Most class books in the collection are from different air fields and training centers. Pilot training involved pre-flight, primary, basic, advanced, transition and unit training. After graduating one course, cadets were generally re-assigned to another air field for the next phase of their training. Interestingly, there seem to be no class books published for transition and unit training programs.
Here are the phases of pilot training as they were in 1944, adapted from The Official Guide to the Army Air Forces (New York: Pocket Books, Inc., May 1944).
Preflight School: 10 week course. Sea and air recognition, 30 hours; code, 48 hours; physics, 24 hours; math, 20 hours; maps and charts, 18 hours; daily physical and military training.
Primary Flying School: 10 week course. 70 hours in 125 to 225 hp open cockpit biplanes or low-wing monoplanes; 94 hours academic work in ground school; 54 hours military training.
Basic Flying School: 10 week course. 70 hours in a 450 horsepower basic trainer; 94 hours in ground school; 47 hours military training. By the end of basic school trainees have learned to fly a plane competently. Further training will teach them to fly a warplane the AAF way. Before the end of basic, trainees are classified–on the basis of choice and instructors’ reports–for single-engine training (fighter pilot) or 2-engine training (bomber, transport or 2-engine fighter pilot).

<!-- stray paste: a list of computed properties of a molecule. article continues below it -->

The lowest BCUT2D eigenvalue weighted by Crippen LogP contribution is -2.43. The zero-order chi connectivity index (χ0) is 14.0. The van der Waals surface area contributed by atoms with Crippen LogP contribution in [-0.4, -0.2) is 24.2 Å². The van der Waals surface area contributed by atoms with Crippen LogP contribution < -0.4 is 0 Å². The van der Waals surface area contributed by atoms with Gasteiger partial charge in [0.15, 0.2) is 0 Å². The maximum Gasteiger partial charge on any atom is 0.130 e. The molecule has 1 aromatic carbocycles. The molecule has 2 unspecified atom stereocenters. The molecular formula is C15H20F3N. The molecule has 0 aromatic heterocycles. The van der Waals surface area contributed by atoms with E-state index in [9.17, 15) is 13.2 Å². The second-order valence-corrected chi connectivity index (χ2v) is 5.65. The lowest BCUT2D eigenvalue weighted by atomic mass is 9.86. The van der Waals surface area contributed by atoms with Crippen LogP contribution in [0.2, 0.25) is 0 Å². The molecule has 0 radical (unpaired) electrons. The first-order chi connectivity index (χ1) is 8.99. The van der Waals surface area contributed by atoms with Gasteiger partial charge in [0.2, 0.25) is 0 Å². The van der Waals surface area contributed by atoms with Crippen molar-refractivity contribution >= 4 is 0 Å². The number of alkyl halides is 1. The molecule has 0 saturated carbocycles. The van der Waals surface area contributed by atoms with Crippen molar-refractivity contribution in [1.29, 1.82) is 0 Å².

Advanced Flying Training: 10 week course (single-engine and 2-engine). 70 hours of flying; 60 hours of ground school; 19 hours military training. Single-engine trainees fly 600 horsepower AT-6s and take a course in fixed gunnery. Two-engine trainees fly AT-24s, AT-17s, AT-9s, or AT-10s. Based on performance and choice, they are earmarked for heavy or medium bombardment, transport, troop-carrier or 2-engine fighter. At the end of advanced training the graduates, single- and 2-engine, are awarded the silver pilot’s wings of the AAF and appointed flight officers or commissioned 2nd lieutenants.
Transition Flying Training: Before they begin to train in units, pilots learn to fly the type of warplane they will handle in combat. For example, those marked for B-26 assignment take a 10 week transition course of which 105 hours are spent flying B-26s and the rest in ground school. B-17 and B-24 pilots also get 105 hours 4-engine flying time and additional ground school training in a 10 week post-graduate transition course. Fighter pilots get a 5 week transition course; single-engine pilots fly 10 hours in P-40s; P-38 pilots take 10 hours in P-322s (modified P-38s). Gunnery is a part of fighter transition training. At the conclusion of transition training, pilots report to unit training groups where they are welded into fighting teams.